Nothing will pry the hands of true red-blooded Americans from the steering wheels of their V8 pick-up trucks. That’s what automakers have suggested for decades. It doesn’t matter, they said, how much more those gas-guzzling trucks cost to fuel up. Trade in their V8’s for less cylinders with new fangled turbocharger technology? No way.
Surprise. Loyal F150 truck buyers—owners of the most popular pickup in the U.S.—are proving them wrong. April sales stats show the turbocharged V6 3.5-liter version of the F-150, the one equipped with Ford’s fuel-efficient EcoBoost technology, accounted for 36 percent of F-150 sales and 40 percent of orders. With a now razor-thin 13-day supply, the F150 Ecoboost engine factory in Lima, Ohio is running at full tilt.
36 percent is a remarkably high “take rate”, surprising even Ford’s product planners. Ford’s consumer marketing manager Marc Lapine told Automotive News:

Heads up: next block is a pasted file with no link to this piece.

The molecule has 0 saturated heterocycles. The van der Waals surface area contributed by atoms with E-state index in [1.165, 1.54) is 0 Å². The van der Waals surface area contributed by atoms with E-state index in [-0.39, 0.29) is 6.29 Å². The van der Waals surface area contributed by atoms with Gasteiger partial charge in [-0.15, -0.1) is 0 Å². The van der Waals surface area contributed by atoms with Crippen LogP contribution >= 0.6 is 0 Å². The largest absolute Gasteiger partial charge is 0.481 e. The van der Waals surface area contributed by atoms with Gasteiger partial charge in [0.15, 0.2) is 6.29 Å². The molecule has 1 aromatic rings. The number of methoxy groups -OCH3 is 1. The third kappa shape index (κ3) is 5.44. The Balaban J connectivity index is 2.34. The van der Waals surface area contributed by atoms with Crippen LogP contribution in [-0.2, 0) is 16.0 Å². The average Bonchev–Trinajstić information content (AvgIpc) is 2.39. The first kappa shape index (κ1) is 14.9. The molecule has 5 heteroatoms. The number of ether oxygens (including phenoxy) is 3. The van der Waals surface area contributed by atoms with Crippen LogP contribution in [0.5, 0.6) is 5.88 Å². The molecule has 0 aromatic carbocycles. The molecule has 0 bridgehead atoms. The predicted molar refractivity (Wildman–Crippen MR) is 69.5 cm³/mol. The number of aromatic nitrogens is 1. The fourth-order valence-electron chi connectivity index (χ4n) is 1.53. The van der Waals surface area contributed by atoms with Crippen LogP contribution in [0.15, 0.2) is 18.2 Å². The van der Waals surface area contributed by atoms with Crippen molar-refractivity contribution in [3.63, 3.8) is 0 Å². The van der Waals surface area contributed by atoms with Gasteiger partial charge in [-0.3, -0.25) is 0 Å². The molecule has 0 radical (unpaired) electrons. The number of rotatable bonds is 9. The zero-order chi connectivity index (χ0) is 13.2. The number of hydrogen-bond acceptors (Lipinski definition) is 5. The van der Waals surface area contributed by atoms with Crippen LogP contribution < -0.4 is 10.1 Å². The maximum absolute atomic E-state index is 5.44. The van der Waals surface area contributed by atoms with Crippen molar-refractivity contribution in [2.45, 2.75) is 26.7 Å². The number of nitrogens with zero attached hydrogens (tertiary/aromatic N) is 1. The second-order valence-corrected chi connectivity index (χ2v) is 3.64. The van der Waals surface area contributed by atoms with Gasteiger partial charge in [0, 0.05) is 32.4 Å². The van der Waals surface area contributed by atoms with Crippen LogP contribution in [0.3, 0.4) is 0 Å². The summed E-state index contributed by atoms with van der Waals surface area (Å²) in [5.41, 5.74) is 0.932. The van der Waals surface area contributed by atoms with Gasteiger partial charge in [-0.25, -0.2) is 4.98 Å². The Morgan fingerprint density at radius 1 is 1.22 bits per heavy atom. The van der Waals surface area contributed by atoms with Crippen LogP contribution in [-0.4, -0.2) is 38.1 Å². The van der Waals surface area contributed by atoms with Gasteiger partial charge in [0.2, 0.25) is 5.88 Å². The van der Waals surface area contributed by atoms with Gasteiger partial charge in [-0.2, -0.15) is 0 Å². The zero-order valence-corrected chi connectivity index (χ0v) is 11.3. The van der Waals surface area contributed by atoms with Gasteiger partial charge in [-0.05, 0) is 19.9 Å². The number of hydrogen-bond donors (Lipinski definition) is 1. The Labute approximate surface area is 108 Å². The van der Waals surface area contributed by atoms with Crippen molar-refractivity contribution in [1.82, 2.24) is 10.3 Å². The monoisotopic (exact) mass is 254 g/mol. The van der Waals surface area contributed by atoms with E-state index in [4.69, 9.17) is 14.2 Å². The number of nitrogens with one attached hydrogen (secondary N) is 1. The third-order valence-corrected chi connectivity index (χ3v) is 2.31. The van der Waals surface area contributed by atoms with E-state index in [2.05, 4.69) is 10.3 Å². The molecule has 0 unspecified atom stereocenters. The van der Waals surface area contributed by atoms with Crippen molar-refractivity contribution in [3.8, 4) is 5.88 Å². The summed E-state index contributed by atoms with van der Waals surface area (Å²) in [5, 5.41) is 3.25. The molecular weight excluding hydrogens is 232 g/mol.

"We had a sales forecast, but it has jumped up a little faster than we thought… We thought there would be a little more time between the early adopters and the other people…ready to buy it”
The Ecoboost boasts both more horsepower and more MPG than the outdated V8 it replaces. Its high take rate shows even pickup drivers are not only unafraid of adopting new fuel-efficient technologies; they are also willing to pay more for it.
The Ecoboost has 365 horsepower, 420 pound-feet of torque and a pair of compact turbochargers that eliminate any so-called “turbo-lag.” According to Ford, this package increases F150 fuel economy up to 20 percent and cuts carbon dioxide emissions up to 15 percent compared with comparable V8s while offering more horsepower and more axle-twisting torque—not less. The EcoBoost option price of between $750 to $1,750 apparently is not a deterrent to buyers.
34.1 MPG by 2016 Boosting the Market for Turbos
The Ecoboost F150 example shows that even (and especially) pickup drivers benefit from stronger standards. Congress’s decision in 2007 to boost fuel economy to 35 mpg by 2020 and President Obama’s 2009 decision to boost it even further to 34.1 mpg by 2016 gave automakers like Ford the kick in the pants it needed to fast track the Ecoboost.